Tonight, the sky above Hollywood is a little darker because it has lost one of its brightest stars.
Nora Ephron, an essayist and humorist in the Dorothy Parker mold (only smarter and funnier, some said) who became one of her era’s most successful screenwriters and filmmakers, making romantic comedy hits like Sleepless in Seattle and When Harry Met Sally, died Tuesday night in Manhattan. She was 71.
The cause was pneumonia brought on by acute myeloid leukemia, her son Jacob Bernstein said.
In a commencement address she delivered in 1996 at Wellesley College, her alma mater, Ms. Ephron recalled that women of her generation weren’t expected to do much of anything. But she wound up having several careers, all of them successfully and many of them simultaneously.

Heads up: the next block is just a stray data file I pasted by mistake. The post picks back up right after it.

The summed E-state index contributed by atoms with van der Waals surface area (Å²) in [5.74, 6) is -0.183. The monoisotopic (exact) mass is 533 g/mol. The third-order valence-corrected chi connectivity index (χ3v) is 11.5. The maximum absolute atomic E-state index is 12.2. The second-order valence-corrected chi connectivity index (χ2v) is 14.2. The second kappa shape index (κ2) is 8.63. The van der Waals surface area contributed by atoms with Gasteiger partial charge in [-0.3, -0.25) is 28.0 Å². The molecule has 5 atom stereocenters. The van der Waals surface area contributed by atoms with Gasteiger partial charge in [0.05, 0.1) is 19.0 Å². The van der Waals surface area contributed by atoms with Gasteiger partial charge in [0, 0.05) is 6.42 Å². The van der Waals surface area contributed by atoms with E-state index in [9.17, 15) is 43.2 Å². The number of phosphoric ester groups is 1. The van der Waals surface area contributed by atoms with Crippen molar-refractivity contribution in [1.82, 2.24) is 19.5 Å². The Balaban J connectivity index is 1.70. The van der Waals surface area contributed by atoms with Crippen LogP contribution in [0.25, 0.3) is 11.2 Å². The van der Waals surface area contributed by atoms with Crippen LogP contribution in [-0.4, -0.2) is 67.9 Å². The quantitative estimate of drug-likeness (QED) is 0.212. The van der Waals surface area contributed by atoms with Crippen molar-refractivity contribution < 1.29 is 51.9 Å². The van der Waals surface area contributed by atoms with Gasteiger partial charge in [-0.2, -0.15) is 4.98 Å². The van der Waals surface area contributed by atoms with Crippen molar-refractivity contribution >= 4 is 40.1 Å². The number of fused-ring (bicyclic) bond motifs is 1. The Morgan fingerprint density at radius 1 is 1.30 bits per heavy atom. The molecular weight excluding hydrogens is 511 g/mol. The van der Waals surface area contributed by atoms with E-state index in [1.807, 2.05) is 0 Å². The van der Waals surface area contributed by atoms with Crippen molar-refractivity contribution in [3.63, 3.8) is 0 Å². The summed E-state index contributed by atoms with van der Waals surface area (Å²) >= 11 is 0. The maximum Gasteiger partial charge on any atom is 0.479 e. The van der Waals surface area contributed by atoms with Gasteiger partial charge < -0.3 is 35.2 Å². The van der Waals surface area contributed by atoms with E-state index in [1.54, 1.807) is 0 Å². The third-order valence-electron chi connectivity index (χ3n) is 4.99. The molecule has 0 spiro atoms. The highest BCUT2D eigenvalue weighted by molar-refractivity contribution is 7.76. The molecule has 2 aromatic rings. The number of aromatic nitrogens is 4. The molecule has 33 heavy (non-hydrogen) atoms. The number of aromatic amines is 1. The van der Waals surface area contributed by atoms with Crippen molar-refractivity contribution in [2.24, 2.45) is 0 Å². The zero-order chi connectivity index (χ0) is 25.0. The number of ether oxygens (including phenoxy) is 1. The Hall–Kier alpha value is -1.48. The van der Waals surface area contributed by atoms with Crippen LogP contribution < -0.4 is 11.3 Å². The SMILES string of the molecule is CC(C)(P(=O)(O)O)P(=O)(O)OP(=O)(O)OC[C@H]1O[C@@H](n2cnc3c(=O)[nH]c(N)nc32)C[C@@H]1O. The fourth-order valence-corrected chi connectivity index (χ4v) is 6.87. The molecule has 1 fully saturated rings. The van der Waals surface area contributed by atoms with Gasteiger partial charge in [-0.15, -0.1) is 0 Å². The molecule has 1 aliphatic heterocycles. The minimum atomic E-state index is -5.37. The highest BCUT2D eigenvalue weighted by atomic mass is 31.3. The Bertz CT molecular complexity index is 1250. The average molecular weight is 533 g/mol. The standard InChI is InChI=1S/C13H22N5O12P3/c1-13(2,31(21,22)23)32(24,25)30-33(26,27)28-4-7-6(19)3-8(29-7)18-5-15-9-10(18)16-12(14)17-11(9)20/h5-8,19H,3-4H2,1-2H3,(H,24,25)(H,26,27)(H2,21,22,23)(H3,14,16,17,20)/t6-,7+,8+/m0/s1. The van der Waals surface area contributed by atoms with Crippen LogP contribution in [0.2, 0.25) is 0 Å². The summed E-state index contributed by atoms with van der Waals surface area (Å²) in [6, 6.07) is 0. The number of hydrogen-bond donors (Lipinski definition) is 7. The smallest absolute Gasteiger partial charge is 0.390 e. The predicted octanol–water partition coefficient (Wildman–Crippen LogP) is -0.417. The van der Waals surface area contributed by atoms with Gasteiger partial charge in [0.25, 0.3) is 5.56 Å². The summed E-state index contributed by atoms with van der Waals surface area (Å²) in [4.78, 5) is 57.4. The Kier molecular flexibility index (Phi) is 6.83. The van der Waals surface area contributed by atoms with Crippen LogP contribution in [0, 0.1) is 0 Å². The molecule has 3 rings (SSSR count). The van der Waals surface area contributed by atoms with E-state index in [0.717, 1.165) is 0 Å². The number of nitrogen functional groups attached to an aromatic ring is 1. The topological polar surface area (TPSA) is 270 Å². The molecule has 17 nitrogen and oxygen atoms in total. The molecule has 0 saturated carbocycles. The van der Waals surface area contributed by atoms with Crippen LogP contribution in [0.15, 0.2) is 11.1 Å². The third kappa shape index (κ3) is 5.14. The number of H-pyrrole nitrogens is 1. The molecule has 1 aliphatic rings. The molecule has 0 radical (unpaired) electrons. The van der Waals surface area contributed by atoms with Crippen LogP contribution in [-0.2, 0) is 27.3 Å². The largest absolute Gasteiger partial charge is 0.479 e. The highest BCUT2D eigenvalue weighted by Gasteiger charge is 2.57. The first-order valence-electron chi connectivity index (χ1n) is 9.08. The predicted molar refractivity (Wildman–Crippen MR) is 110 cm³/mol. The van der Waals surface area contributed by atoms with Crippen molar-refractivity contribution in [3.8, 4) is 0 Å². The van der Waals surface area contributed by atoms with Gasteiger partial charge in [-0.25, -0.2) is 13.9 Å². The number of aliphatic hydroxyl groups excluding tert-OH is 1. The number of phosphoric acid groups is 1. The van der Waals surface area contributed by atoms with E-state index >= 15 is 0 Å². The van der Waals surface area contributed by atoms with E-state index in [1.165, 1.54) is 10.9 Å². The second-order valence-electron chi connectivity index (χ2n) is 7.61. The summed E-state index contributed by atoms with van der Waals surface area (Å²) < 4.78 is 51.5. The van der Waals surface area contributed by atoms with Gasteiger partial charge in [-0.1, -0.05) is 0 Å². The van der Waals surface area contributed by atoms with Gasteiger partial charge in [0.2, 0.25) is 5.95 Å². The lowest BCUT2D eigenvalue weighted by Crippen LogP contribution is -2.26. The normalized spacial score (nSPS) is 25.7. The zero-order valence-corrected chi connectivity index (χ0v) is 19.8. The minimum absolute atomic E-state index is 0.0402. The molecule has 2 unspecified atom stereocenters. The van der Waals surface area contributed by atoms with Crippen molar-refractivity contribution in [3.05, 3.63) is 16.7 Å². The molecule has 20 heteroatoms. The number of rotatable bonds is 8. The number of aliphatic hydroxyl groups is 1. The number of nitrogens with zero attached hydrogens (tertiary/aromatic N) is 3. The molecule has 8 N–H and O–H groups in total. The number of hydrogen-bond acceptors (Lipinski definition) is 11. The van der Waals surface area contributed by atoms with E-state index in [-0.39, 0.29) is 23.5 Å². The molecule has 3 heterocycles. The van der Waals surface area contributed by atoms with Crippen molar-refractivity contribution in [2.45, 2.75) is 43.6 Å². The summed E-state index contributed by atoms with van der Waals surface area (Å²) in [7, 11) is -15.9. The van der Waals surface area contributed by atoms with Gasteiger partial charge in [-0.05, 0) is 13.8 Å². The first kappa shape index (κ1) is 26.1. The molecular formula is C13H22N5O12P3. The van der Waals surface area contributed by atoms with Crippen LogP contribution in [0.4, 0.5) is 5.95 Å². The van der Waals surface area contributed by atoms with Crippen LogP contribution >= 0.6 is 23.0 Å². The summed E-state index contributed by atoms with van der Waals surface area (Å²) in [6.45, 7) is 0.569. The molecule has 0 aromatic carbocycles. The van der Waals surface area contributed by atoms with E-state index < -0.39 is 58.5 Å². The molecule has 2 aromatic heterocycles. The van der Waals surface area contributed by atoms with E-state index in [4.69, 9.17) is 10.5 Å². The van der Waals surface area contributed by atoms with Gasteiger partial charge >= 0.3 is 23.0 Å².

She was a journalist, a blogger, an essayist, a novelist, a playwright, an Oscar-nominated screenwriter and a movie director — a rarity in a film industry whose directorial ranks were and continue to be dominated by men. Her later box-office success included You’ve Got Mail and Julie & Julia. By the end of her life, though remaining remarkably youthful looking, she had even become something of a philosopher about age and its indignities.